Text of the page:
The Office of Industry Engagement (OIE) facilitates the negotiation of SRAs, funded exclusively by private sector for-profit sponsors. The Office of Sponsored Projects is responsible for negotiating SRAs when a portion of the funding to support the research project is obtained by a non-profit organization. For example, a public or federal agency, a non-profit foundation or foundation or an alliance. IsPs and potential private sponsors can contact the OIE for more information on university-sponsored research projects. Preliminary discussions on a sponsored project can begin long before an industrial partner is ready to create an SRA. However, before the OIE can develop a SRA project, the project`s principal investigator (PI) must first submit a proposal for a draft revision and approval to the OIE. A proposal must include at least one work account, a project budget and a budget statement. Additional information and documents may be requested during the proposal review process. If the sponsor and IP wish to move forward with the proposed project, an ASA project will be developed, including the approved establishment and budget, as well as the agreed amount of funding, the payment plan and all known core intellectual property rights of the PN/COP.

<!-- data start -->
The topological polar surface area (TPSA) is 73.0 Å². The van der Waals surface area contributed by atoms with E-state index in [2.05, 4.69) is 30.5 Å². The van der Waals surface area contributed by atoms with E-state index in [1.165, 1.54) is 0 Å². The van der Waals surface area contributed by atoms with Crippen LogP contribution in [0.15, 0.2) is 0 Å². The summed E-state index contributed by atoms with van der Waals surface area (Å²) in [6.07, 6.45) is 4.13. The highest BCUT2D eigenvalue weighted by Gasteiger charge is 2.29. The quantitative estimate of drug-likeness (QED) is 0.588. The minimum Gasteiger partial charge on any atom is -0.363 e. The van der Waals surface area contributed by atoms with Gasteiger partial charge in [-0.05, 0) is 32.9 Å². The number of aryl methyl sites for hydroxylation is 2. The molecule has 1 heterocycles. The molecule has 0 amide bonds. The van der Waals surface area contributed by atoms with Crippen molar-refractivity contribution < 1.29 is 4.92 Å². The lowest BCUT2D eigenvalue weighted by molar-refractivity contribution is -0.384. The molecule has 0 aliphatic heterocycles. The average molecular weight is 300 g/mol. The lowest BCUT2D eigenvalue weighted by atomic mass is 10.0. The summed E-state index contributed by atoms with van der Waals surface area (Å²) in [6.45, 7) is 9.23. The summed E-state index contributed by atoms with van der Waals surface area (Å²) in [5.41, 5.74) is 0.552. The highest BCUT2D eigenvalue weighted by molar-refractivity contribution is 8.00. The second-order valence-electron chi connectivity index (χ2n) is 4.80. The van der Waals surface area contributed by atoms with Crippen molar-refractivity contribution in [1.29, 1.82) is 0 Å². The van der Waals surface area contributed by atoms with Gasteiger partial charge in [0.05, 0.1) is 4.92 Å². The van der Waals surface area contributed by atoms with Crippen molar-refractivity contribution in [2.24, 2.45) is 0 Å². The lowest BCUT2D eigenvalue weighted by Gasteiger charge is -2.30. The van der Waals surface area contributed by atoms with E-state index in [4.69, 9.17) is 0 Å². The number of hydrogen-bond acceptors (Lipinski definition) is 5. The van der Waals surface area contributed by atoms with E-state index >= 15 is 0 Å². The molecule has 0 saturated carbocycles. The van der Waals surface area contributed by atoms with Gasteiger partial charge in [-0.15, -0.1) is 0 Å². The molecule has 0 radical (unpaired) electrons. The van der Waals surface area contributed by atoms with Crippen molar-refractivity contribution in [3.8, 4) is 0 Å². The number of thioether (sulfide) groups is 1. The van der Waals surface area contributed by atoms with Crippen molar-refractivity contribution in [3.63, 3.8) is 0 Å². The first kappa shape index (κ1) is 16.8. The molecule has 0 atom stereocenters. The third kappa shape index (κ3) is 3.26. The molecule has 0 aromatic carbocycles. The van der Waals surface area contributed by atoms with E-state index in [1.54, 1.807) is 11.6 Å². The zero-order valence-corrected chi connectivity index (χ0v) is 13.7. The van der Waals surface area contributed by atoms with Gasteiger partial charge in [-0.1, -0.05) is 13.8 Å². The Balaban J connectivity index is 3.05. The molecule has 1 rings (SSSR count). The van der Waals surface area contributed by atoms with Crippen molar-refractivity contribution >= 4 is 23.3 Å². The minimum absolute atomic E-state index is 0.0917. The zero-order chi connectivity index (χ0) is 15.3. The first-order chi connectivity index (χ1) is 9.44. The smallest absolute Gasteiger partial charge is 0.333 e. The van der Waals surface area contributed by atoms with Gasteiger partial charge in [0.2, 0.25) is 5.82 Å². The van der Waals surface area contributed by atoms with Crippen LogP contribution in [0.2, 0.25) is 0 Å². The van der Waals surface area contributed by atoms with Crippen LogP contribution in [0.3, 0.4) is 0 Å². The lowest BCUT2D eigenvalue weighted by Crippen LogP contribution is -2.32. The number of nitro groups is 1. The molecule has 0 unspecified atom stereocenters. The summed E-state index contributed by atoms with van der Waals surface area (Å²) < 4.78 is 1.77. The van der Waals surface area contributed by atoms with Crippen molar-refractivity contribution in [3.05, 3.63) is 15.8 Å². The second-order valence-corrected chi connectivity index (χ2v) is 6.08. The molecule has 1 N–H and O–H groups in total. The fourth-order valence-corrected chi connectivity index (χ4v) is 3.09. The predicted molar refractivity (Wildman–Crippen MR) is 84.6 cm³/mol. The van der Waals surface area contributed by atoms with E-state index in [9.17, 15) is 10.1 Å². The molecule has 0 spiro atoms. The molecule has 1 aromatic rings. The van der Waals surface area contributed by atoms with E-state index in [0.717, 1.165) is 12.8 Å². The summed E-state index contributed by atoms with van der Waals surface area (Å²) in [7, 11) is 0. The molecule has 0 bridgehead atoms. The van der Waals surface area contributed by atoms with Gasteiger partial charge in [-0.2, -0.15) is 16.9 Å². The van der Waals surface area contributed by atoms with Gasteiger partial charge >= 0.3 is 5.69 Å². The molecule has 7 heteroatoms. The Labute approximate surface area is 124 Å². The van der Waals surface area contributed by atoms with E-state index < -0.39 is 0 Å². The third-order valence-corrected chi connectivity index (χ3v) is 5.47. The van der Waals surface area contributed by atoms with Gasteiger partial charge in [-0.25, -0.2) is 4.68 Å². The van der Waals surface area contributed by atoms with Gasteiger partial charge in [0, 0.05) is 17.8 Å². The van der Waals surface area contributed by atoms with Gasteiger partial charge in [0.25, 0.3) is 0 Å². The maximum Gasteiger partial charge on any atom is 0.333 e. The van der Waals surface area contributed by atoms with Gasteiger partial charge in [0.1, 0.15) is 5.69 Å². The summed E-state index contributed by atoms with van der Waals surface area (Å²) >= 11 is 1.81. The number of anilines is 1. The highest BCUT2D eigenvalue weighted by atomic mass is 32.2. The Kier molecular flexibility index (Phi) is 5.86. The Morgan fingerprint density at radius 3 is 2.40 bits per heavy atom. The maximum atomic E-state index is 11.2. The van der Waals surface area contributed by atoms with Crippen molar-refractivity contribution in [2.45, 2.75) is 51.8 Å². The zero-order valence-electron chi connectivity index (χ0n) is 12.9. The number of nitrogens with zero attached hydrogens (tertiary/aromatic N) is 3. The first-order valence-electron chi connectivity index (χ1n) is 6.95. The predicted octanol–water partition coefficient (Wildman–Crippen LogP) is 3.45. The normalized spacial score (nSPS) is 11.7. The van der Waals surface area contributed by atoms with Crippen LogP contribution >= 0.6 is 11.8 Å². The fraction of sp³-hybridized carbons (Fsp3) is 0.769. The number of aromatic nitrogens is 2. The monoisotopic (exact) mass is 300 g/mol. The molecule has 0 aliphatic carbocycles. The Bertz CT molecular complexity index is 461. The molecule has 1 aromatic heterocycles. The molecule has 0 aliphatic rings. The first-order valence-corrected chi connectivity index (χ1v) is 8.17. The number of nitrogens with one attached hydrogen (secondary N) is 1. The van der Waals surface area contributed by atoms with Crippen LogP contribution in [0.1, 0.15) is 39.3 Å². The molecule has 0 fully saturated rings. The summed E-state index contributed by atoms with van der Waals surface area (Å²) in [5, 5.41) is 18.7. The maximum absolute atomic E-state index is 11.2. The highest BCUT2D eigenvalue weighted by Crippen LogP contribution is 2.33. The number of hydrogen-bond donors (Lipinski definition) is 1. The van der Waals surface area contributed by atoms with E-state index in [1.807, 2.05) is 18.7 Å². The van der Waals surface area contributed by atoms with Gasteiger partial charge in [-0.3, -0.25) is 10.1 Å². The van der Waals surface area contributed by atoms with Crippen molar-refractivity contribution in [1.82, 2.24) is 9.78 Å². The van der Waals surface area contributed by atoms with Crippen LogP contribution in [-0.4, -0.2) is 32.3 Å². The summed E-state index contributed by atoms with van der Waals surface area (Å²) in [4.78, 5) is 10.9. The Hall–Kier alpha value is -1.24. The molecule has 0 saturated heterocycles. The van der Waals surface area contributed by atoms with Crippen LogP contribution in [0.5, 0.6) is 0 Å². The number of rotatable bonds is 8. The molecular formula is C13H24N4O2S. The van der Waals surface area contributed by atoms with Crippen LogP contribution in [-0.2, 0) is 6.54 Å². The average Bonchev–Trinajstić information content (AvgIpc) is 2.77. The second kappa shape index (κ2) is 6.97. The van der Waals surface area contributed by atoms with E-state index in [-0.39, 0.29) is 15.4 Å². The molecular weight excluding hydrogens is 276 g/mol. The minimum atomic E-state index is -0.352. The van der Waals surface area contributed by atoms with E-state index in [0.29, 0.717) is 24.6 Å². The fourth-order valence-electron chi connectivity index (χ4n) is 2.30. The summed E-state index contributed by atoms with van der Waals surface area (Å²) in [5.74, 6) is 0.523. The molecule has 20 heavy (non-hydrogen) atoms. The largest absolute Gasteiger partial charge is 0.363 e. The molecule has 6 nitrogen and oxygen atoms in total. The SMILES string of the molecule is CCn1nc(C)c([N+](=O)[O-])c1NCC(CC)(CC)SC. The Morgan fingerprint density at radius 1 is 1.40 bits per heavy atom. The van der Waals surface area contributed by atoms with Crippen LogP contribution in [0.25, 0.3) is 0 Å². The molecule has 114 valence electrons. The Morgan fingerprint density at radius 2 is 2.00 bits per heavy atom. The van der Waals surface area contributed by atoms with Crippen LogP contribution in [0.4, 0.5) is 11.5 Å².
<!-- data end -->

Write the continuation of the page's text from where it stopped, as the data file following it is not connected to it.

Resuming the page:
A sponsor may accept the use of the university`s standard SRA (Cost Reimbursable) or a standard SRA (fixed price). In other cases, the parties may find it advantageous to develop negotiated key terms. However, the university, as an agency of the State of Texas, has certain restrictions on the applicability of certain contractual conditions. Those interested can get more information about university-sponsored research by reading the Principles – Policies for Sponsored Activity Guide. A Sponsored Research Agreement (SRA) is a contract between the university and a sponsor for the financing and completion of research at the university. A SRA can be implemented by financing utilities (for example. B private companies) or non-profit (state or government government, foundations, etc.) Sponsors are supported. Sponsored research agreements usually contain terms for areas such as:.